I’ve missed a day because I crossed the international date line. I arrived past midnight today. My cousin Malini and her husband Pikoo fetched me at Indira Gandhi International Airport in Delhi. Turns out that this airport has been awarded the Number 1 airport in the world in 2014! Wow!! What an accolade! Take away the Indian staff and signs in Hindi and this could have been any airport the world over.
I’m trying to acclimatize my body to IST and so force myself to sleep as soon as we get home…this isn’t hard considering I’ve gotten to sleep for possibly a total of 4-6 hours in a more or less upright position these past 24 hours. Mala Didi’s mom…and my favorite auntie in the world is visiting from Dehra Dun and I want to spend time with her before I get whisked off to Agra by cab today- so I’ve set a 7am alarm. I whatsapp with my coaching client back in Califormia and then it’s time to visit with family I’ve not seen in years! I start my morning with homemade masala chai and a couple of digestive biscuits. Malti auntie and I catch up…when I was in 8th grade my mom had placed me in an all girls boarding school called Welhams. Malti auntie and Mala Didi who at the time was in her twenties were my local guardians and there was nothing more exciting to me than to be picked up by her every other Sunday to be taken home (fattened up on home cooked food) pampered and loved and sent back with a stash of snacks! All prize possessions of an always starving student athlete who never felt like she’s had enough to eat. Of course they fed us very well at school including having to have egg flips (raw egg whipped with milk and sweetened with vanilla extract– ewwww gross!) for athletes. But snacks and processed foods were in very short supply- they were privilege we could have a couple times a week when the ‘Tuck shop’ opened and if we hadn’t spent our allowance or lost it for bad behavior (like talking to boys over the school wall, or not having our uniform just so, or not being on time to classes efc…)
Anyway- then I got to FaceTime with my kids and Jason which was awesome and they got to talk to their auntie and grand-auntie as well.
They also got to meet Barney- the golden retriever who welcomed me last night – who loves digestive biscuits, paneer (Indian cottage cheese) and is a friend to everyone in the neighborhood.
My taxi chaperones are servants who have been with my grandparents for a lifetime. Ram entered employment with my grandfather 40 years ago, and so has seen me in diapers! Usha has been with them 20 years! They drove out from Agra this morning to come fetch me because my parents wouldn’t hear of me traveling alone. Although I’m sure this route is traveled by many people – a woman traveling alone in India is probably not a great idea- I didn’t resist because as long as I got to see my grandparents I didn’t care if I had to have police escort all the way to Agra!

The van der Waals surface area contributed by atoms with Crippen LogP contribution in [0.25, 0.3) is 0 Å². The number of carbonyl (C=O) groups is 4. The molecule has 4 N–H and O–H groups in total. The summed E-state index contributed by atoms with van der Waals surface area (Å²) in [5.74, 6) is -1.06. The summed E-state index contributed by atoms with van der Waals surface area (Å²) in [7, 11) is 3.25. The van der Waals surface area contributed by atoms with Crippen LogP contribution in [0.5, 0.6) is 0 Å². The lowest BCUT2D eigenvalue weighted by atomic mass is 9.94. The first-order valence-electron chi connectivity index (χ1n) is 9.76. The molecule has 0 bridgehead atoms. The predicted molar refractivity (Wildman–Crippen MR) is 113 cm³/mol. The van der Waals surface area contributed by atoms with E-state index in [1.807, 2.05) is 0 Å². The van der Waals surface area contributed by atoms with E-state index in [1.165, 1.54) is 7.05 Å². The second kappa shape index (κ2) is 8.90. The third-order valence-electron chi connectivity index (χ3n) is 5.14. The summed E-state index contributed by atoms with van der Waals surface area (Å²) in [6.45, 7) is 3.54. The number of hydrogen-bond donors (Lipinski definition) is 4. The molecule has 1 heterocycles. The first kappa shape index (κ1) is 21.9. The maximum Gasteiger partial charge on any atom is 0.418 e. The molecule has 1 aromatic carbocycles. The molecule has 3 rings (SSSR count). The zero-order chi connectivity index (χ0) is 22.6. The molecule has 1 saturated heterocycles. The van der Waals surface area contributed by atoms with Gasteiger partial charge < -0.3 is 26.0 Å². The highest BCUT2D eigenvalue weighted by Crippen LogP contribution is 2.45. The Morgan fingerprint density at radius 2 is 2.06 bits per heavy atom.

We hit the road around 11am this morning and immediately got stuck in horrible traffic. An hour later we had cleared the city traffic and were on the Yamuna Expressway which is 185km of orderly freeway-like stay-in-your-lane, don’t-honk-for-no-reason, cctv-monitored driving. This expressway is entirely built on an elevation above service roads and took 6 years to complete.
2 hours in- we stop for some food! Chana Bhatura; Indian bread made from a certain flour that is then rolled out and then deep fried so it’s puffy served with spicy chick pea masala! Gastronomic heaven for me. It’s been years and years since my last Chana Bhatura.
Sated and struggling to keep my body clock on IST I’m about to doze off for an afternoon nap.
We enter Agra city limits and my senses are immediately bombarded by the noise, traffic, cows (yes, cows! Like the big animal that provides us with milk and is sacred in India) people and dirt. There’s no rhyme or reason to the way people drive here. Rules are meant to be broken, and almost anything goes. Our very skilled driver adeptly and safely navigates through the melee and soon we are turning down an even narrower street which I immediately recognize as the approach road to Dayal Bagh; the gated religious colony where my grandparents have lived and will live out their days since I was a year old! My grandfather (Daddy) had been appointed Warden of the Boys Hostel and for his service was given two adjoining homes to live in with his family. This home was once the crown jewel of Dayal Bagh real estate. Daddy tells me that many people were very envious of this home. It’s situated within a stone’s throw of the Satsang hall where twice a day hundreds of people come to attend the prayer services. I’ll go and pay my respects tomorrow, but for this evening’s services all we have to do is keep that front door ajar and the melodious sounds of hundreds of people singing in unison filter through to us. I can’t understand the words, but the singing takes me back all the years to my childhood summers that my brother and I would spend with daddy and mama. (What we called our grandparents) – then the prayer services were an obligation out of respect for our family’s ways, and if I’m to be perfectly honest a bit of a bore. They felt endless (they’re only 30min long) and the women and men sit segregated (they still do), the women would get there a bit earlier and use the time to gossip about whomever (I bet that’s not changed either).